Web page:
And if the theatre entity doesn’t choose to control its destiny? Then it is going to continue dying. I doubt it will ever die. But it will continue to keep dying. It will whither. The pockets that remain will probably be rag tag and range from appallingly hackneyed to brilliant and subversive, but it will quit being culture. It will be relegated to sub-culture. That may seem like a romantic notion to some, but if you ask me, it would be a shame. ‘Cause as much as I dislike far too much theatre, when it is good, many many many people ought to see it, ‘cause it is fucking glorious!

1 comment:

Jason said...

You're what's wrong with theatre? I thought I was what's wrong with theatre.

Now I'm just confused.

Okay, seriously. I'm of two minds regarding your idea. Theatre should strive to be simple, and theatre should be familiar - okay, there's nothing wrong with Oklahoma or The Foursome when they're done well. Theatre shouldn't try to challenge audiences, or use obscure source material - you're basically saying the stage (and its accompanying seating area) is no place for one's brain. I could not disagree more.

Just as not all cinemas should be multiplexes dedicated to the latest Bradjelina Cloonhanks vehicles, not all stages should be brainless, hackneyed remounts of Crazy for You.

You've hit part of it - seeing a film costs ten to fifteen bucks a seat, tops, and it's incredibly accessible. Even then, single-screen houses showing good, small-run films have died out too. The throughline here is that anything that makes people think should be revered and supported whether the masses like it or not. If it's up to the masses, do you think The Artist would win Best Picture? Hell, no. Does that make it the wrong choice? NO! The masses are, more often than not, wrong.

Keanu Reeves, massively successful movie star.
Justin Bieber, uber-rich teen idol phenomenon.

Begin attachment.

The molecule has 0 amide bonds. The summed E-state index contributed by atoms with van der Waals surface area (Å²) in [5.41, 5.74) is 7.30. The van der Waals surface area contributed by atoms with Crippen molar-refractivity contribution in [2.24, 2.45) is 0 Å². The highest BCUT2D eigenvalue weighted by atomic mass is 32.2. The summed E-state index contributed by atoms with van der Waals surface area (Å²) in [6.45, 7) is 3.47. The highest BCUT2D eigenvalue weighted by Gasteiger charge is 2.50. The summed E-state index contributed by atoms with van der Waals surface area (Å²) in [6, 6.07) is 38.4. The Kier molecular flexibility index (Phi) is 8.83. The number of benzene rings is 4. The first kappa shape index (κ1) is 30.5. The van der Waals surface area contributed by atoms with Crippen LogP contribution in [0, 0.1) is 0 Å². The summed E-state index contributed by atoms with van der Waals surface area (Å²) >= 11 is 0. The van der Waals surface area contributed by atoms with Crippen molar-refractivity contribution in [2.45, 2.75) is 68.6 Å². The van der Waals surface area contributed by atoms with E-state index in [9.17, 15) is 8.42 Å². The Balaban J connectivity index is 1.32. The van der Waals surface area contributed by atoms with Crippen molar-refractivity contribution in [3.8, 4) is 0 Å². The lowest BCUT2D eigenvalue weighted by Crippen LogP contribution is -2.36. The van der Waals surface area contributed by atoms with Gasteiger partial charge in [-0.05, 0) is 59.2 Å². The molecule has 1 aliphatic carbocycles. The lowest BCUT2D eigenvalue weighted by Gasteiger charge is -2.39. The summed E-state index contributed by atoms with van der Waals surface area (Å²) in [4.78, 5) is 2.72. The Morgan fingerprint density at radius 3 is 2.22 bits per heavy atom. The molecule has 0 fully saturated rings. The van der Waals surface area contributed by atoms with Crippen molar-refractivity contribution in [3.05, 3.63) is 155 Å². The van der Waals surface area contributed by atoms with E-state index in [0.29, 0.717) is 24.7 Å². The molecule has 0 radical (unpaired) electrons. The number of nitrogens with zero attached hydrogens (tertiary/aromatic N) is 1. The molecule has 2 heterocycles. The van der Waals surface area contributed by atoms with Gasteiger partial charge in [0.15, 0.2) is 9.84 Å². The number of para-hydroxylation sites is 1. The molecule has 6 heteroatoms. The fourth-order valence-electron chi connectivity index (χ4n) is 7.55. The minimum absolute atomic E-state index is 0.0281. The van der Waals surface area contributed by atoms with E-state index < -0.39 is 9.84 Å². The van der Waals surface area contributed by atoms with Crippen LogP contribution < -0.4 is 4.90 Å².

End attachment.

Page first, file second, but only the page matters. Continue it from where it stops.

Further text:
American Idol, one of the most-watched TV shows in the world.

Do these things support your "let the market decide" ideology?

Fact is, the government has a responsibility to support the arts. Not commercial product. The arts. Painters, songwriters, dancers, singers, musicians, actors, directors, set designers, novelists, poets, screenwriters, playwrights, sculptors, libraries... The creme de la creme who aren't measured on net sales, but rather on merit. They have a duty to build up the cultural fabric of our nation - and yes, this will have a controversial side here: of our nation, not the gajillion foreign nations that people have left behind to come here.

If the Playhouse is going to receive the kind of funding it needs to survive, it should also get support from other public institutions to make sure bums are in seats. I wonder how many MPs and MLAs actually pay for subscriptions to theatres, opera companies and other such organizations, and how many simply take advantage of comps on high profile opening night galas.

Corporate citizens and developers should be required to support local arts - especially if they're foreign-based. They're mining billions from the local economy, they should be required to give back more than just a few perks to the BC Liberals.

The Conservatives have long tried to whittle away at the artistic community. The federal Liberals, and with Jack Layton's folksy charm, were pretty much all that stood between Harper and his dream of a bloodless, artless Canada. Sadly, we no longer have anyone to stand in their way.

If only there were a place that we could put on a show. You know, something cutting and challenging, that could inspire people to reconsider their political and cultural apathy and get things moving in this country again.

If only there were a place.

If only.